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Milton Wexler, Psychoanalyst and Hereditary Disease Foundation Founder, Dies at 98

Milton Wexler, PhD, a Los Angeles psychoanalyst and the founder of the Hereditary Disease Foundation (HDF), died at his home from respiratory failure on Mar.16, at age 98. Following his wife Leonore's diagnosis with Huntington disease (HD) in the 1960s, Wexler began a mission to find the cure for HD; in 1993, his efforts were rewarded when scientists identified the gene that causes the disease.

Born in San Francisco in 1908 and reared in New York City, Wexler earned a law degree from New York University before studying psychology at Columbia University and becoming one of the country's first lay psychoanalysts in the 1930s.

After Navy service in World War II, Dr. Wexler treated schizophrenics at the Menninger Foundation in Kansas. In 1951, he established a private practice in Los Angeles to help support his three brothers-in-law who were diagnosed with HD. For over 50 years, Wexler practiced psychoanalysis and psychotherapy, treating both struggling artists and well-known stars in Hollywood.


When his wife was diagnosed with HD in the late 60s, Dr. Wexler joined Marjorie Guthrie — the widow of folk singer Woody Guthrie, who had HD — to campaign for HD research. In 1968 he established the Hereditary Disease Foundation (HDF), to support research on the causes and treatments for HD and similar inherited disorders. He recruited many well-known actors and directors, including Julie Andrews and Blake Edwards, as trustees and supporters of the organization.

Dr. Wexler's strategy of gathering young scientists for freewheeling, interdisciplinary brainstorming discussions was modeled on psychiatric group therapy sessions. The workshops attracted a diversified bounty of research scientists, including Nobel laureate and DNA pioneer James Watson.

Dr. Milton Wexler (1908–2007), with daughters Nancy (left) and Alice Wexler (right).

“Milton Wexler was a giant in our midst,” said Francis S. Collins, MD, PhD, the director of the NIH National Human Genome Research Institute. Dr. Collins attended Dr. Wexler's workshops in the 1980s and ultimately joined the consortium of seven research groups that struggled to identify the HD gene. “Milton's genius was the way in which he structured these workshops,” Dr. Collins told Neurology Today in an e-mail. “There was no agenda and no slides were allowed…he encouraged the free flow of ideas to break out as soon as possible.”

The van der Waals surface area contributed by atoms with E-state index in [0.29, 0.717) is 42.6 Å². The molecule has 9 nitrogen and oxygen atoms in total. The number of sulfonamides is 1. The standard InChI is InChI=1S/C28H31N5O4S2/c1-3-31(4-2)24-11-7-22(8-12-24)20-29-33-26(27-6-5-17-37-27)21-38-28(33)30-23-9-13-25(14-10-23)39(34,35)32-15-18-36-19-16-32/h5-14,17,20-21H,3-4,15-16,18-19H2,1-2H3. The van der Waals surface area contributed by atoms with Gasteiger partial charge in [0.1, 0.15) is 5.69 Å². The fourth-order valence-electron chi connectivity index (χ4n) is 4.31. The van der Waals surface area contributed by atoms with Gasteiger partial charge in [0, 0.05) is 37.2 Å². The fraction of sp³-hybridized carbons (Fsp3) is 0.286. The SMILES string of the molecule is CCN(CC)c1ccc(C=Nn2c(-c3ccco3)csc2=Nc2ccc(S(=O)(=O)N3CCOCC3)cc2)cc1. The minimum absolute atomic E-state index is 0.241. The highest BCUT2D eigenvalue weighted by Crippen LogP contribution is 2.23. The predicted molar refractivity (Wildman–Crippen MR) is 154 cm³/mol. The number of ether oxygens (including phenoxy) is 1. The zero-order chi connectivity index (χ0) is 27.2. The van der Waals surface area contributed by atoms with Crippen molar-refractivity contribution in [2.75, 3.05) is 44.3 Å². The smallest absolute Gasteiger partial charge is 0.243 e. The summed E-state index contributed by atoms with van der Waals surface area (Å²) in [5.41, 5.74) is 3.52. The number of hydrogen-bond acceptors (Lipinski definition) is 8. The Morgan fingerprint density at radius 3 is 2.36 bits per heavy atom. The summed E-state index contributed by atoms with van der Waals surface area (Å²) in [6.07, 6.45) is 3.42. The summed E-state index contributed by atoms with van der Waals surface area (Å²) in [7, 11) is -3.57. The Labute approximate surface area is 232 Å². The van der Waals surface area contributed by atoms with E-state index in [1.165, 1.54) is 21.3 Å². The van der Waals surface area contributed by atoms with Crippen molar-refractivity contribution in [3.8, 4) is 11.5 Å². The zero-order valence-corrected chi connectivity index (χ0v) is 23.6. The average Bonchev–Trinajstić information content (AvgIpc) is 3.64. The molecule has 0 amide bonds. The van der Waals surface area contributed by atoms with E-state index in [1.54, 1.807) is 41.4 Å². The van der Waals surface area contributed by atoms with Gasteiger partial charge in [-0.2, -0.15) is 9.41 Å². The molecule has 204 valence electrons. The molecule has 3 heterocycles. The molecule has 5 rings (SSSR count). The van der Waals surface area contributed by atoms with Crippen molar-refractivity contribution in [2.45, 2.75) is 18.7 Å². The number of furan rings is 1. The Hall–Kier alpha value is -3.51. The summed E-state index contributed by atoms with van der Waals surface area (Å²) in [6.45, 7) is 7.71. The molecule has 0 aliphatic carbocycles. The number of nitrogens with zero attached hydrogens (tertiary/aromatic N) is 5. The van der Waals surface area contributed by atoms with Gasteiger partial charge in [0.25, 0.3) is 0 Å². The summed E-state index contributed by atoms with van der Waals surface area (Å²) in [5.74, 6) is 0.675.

Dr. Wexler, chairman of the foundation's board for nearly forty years, oversaw Leonore's care until she died in 1978. When in 1972 he learned of a village in Venezuela where several generations of families with HD lived with the disease, his daughters Nancy, Higgins Professor of Neuropsychology in the Departments of Neurology and Psychiatry at Columbia University, and Alice, a historian, journeyed to the site to collect samples and chart family histories. Nancy Wexler is the current President of the HDF.

From the blood samples accumulated during the research project, Nancy Wexler, PhD; James Gusella, PhD, a molecular geneticist at Harvard; and a team of 150 investigators located the marker for the Huntington disease gene on the tip of chromosome 4 in 1983. The gene's final isolation occurred a decade later. The HD gene discovery demonstrated the feasibility of mapping the entire human genome, which was completed in 2003.

Alice Wexler told Neurology Today, “My father always held before us the ideal taking on big challenges, of being willing to take risks. He had high aspirations, and admired those who went for broke, who did not settle for less than they had to, and who refused to compromise on what was really important.”

Other investigators expressed their sense of loss at Wexler's passing. “Milton was a hero to me, a visionary who was creative and effective beyond imagination,” said 2002 Nobel Laureate H. Robert Horvitz, PhD, professor of biology at the Massachusetts Institute of Technology and an investigator at the Howard Hughes Medical Institute. He “had the ability to make the serious problem of studying a deadly disease fun for those involved. He was brilliant and engaging, with a spark and a wit that was unparalleled.”

“For me personally, working with the HDF and with Milton and Nancy changed the direction of my research and influenced the way in which I do research, always with a sense of urgency in finding treatments or a cure for HD and to work collaboratively with other investigators in the field,” said Leslie Thompson, PhD, associate professor in the Departments of Psychiatry and Human Behavior, Biological Chemistry, and Neurobiology and Behavior at the University of California-Irvine.

Dr. Collins added: “Continuing his nurturing role well into his 90s, Milton never lost his ability to inspire researchers, applying the warm Milton Wexler recipe of optimism and exhortation. Though he did not live to see his dream of a cure for HD come true, all who labor to achieve that ultimate goal will be beneficiaries of his legacy.”